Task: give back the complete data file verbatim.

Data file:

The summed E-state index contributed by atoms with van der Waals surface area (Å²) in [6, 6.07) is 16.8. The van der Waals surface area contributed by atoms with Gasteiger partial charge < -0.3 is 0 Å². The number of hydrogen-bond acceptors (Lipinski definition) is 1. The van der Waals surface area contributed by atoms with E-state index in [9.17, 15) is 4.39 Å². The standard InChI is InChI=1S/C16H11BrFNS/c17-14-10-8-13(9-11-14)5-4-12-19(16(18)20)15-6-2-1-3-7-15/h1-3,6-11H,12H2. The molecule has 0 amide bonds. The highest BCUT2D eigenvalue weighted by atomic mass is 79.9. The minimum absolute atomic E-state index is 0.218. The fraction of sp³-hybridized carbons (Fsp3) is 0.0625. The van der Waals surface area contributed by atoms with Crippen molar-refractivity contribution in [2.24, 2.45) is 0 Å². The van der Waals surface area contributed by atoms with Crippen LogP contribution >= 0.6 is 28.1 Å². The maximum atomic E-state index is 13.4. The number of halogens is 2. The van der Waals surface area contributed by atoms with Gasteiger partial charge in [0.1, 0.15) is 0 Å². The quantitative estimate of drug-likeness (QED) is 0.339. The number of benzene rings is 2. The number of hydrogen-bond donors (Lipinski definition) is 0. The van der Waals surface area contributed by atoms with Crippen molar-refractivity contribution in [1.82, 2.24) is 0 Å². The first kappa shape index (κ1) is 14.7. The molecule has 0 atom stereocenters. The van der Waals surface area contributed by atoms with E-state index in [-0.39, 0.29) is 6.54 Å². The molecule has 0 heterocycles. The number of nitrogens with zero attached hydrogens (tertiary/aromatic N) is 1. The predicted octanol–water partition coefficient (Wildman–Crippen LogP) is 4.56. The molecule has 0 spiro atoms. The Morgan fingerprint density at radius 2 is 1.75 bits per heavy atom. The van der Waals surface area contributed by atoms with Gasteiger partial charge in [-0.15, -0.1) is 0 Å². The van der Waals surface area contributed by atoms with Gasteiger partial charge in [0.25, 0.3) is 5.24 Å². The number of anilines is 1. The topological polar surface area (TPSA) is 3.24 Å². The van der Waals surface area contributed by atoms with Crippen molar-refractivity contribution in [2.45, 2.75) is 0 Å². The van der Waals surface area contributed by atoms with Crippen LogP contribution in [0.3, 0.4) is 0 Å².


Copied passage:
The summed E-state index contributed by atoms with van der Waals surface area (Å²) in [6, 6.07) is 16.8. The van der Waals surface area contributed by atoms with Gasteiger partial charge < -0.3 is 0 Å². The number of hydrogen-bond acceptors (Lipinski definition) is 1. The van der Waals surface area contributed by atoms with E-state index in [9.17, 15) is 4.39 Å². The standard InChI is InChI=1S/C16H11BrFNS/c17-14-10-8-13(9-11-14)5-4-12-19(16(18)20)15-6-2-1-3-7-15/h1-3,6-11H,12H2. The molecule has 0 amide bonds. The highest BCUT2D eigenvalue weighted by atomic mass is 79.9. The minimum absolute atomic E-state index is 0.218. The fraction of sp³-hybridized carbons (Fsp3) is 0.0625. The van der Waals surface area contributed by atoms with Crippen molar-refractivity contribution in [2.24, 2.45) is 0 Å². The van der Waals surface area contributed by atoms with Crippen LogP contribution >= 0.6 is 28.1 Å². The maximum atomic E-state index is 13.4. The number of halogens is 2. The van der Waals surface area contributed by atoms with Gasteiger partial charge in [0.1, 0.15) is 0 Å². The quantitative estimate of drug-likeness (QED) is 0.339. The number of benzene rings is 2. The number of hydrogen-bond donors (Lipinski definition) is 0. The van der Waals surface area contributed by atoms with Crippen molar-refractivity contribution in [1.82, 2.24) is 0 Å². The first kappa shape index (κ1) is 14.7. The molecule has 0 atom stereocenters. The van der Waals surface area contributed by atoms with E-state index in [-0.39, 0.29) is 6.54 Å². The molecule has 0 heterocycles. The number of nitrogens with zero attached hydrogens (tertiary/aromatic N) is 1. The predicted octanol–water partition coefficient (Wildman–Crippen LogP) is 4.56. The molecule has 0 spiro atoms. The Morgan fingerprint density at radius 2 is 1.75 bits per heavy atom. The van der Waals surface area contributed by atoms with Gasteiger partial charge in [-0.15, -0.1) is 0 Å². The van der Waals surface area contributed by atoms with Gasteiger partial charge in [0.25, 0.3) is 5.24 Å². The number of anilines is 1. The topological polar surface area (TPSA) is 3.24 Å². The van der Waals surface area contributed by atoms with Crippen molar-refractivity contribution in [2.45, 2.75) is 0 Å². The van der Waals surface area contributed by atoms with Crippen LogP contribution in [0.3, 0.4) is 0 Å².